While much of cybersecurity focuses on protecting information technology (IT) systems, data and intellectual property, digital transformation has changed the game. As more systems are connected to the internet through the Industrial Internet of Things (IIoT), sectors like critical manufacturing, energy, chemical and water/wastewater need to be concerned about protecting their operational technology (OT) assets. One key sector that often gets overlooked, despite being listed as part of the Cybersecurity and Infrastructure Security Agency’s (CISA) critical infrastructure sectors, is commercial facilities.
In 2013, one of the most tech savvy companies on the planet, Google, had their building control system hacked at their offices in Sydney, Australia. This feat was accomplished by two security researchers, considered ethical hackers, who claimed that hundreds of other buildings had similar vulnerabilities and could easily have suffered the same fate. Of course, it stands to reason that if a company like Google was vulnerable, almost anyone would be.
Commercial facilities hacking
In early April, CISA and other government agencies put out a joint cybersecurity advisory warning that advanced hackers had proven they could take control of several programmable logic controllers (PLCs) that are used to run manufacturing plants and energy facilities. The dangers of attacks on many critical infrastructure sectors are quite clear. If an attacker can take control of an energy grid, a water/wastewater facility (as they did with Oldsmar in Florida) or a nuclear plant, they can cause serious damage to public health and safety as well as the environment.
While perhaps not as outwardly frightening, an attack on the commercial facilities sector can do the same thing. Now that everything from elevators to HVAC to camera and alarm systems are connected to the internet, threat actors have the ability to digitally disrupt physical systems. Imagine someone tampering with the elevators in a high rise, causing a boiler to explode or simply locking the doors and raising the heat to dangerous levels.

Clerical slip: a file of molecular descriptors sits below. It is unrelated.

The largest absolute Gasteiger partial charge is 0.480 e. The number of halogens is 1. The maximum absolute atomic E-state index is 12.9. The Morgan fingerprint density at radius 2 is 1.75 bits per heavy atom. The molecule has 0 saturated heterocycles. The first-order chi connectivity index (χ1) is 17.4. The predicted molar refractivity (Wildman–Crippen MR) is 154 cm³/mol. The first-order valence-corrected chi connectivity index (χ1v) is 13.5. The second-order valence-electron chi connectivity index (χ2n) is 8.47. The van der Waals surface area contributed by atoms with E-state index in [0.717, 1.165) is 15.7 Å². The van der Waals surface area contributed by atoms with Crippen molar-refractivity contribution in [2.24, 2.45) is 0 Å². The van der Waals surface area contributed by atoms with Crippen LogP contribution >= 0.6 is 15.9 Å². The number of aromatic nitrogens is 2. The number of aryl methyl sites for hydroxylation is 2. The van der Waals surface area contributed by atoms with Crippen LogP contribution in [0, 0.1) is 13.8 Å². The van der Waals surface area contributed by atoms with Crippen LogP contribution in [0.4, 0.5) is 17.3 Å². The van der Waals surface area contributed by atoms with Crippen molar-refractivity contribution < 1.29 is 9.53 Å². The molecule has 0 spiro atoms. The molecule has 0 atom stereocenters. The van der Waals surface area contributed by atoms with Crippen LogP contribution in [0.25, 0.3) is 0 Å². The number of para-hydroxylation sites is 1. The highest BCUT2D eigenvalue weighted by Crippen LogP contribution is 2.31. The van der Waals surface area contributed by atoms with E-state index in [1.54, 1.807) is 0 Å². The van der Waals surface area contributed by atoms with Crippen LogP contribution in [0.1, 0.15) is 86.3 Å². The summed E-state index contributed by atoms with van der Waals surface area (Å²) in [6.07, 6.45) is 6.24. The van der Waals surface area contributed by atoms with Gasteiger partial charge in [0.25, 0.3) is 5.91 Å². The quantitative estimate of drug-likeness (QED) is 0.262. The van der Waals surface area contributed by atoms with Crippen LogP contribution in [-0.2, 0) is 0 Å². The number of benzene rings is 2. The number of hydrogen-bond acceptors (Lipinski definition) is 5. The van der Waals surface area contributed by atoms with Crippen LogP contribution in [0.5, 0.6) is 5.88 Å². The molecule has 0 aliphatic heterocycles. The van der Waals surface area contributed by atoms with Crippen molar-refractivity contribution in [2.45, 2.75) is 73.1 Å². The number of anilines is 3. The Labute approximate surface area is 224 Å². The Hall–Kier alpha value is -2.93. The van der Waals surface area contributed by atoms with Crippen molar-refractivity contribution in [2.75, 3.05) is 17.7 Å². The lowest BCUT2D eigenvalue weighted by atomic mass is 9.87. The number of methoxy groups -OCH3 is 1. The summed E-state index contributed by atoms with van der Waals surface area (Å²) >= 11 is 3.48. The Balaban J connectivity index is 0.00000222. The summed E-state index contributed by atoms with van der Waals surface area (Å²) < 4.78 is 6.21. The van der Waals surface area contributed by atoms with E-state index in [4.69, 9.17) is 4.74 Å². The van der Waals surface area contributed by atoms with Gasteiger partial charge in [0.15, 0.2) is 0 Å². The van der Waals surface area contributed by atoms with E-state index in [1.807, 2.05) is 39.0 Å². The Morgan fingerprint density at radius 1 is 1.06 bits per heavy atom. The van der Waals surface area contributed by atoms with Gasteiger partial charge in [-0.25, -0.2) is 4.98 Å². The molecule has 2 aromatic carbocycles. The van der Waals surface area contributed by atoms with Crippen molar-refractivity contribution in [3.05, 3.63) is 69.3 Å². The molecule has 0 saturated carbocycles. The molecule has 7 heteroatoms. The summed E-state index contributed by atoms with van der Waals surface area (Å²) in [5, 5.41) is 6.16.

According to CISA, the commercial facilities sector is especially susceptible to attack because it operates on the principle of open public access. People are able to move freely, and “the majority of these facilities are privately owned and operated, with minimal interaction with the federal government and other regulatory entities.”
The commercial facilities sector consists of eight subsectors: entertainment and media (e.g., motion picture studios, broadcast media), gaming (e.g., casinos), lodging (e.g., hotels, motels, conference centers), outdoor events (e.g., theme and amusement parks, fairs, campgrounds, parades), public assembly (e.g., arenas, stadiums, aquariums, zoos, museums, convention centers), real estate (e.g., office and apartment buildings, condominiums, mixed use facilities, self-storage), retail (e.g., retail centers and districts, shopping malls) and sports leagues (e.g., professional sports leagues and federations).
The Google Wharf 7 hack
The Google hack started with two U.S.-based IT security researchers, Billy Rios and Terry McCorkle of security firm Cylance, who were able to easily hack into the building control system for Google’s Wharf 7 office headquarters, located on the water in the Pyrmont section of Sydney. Building control systems are computer-based systems that control and monitor a facility’s mechanical and electrical equipment — things like HVAC, fire protection and lighting. The duo found that the Australian building was vulnerable after locating it on the Shodan search engine, a popular hacker site that maps out vulnerable devices on the internet.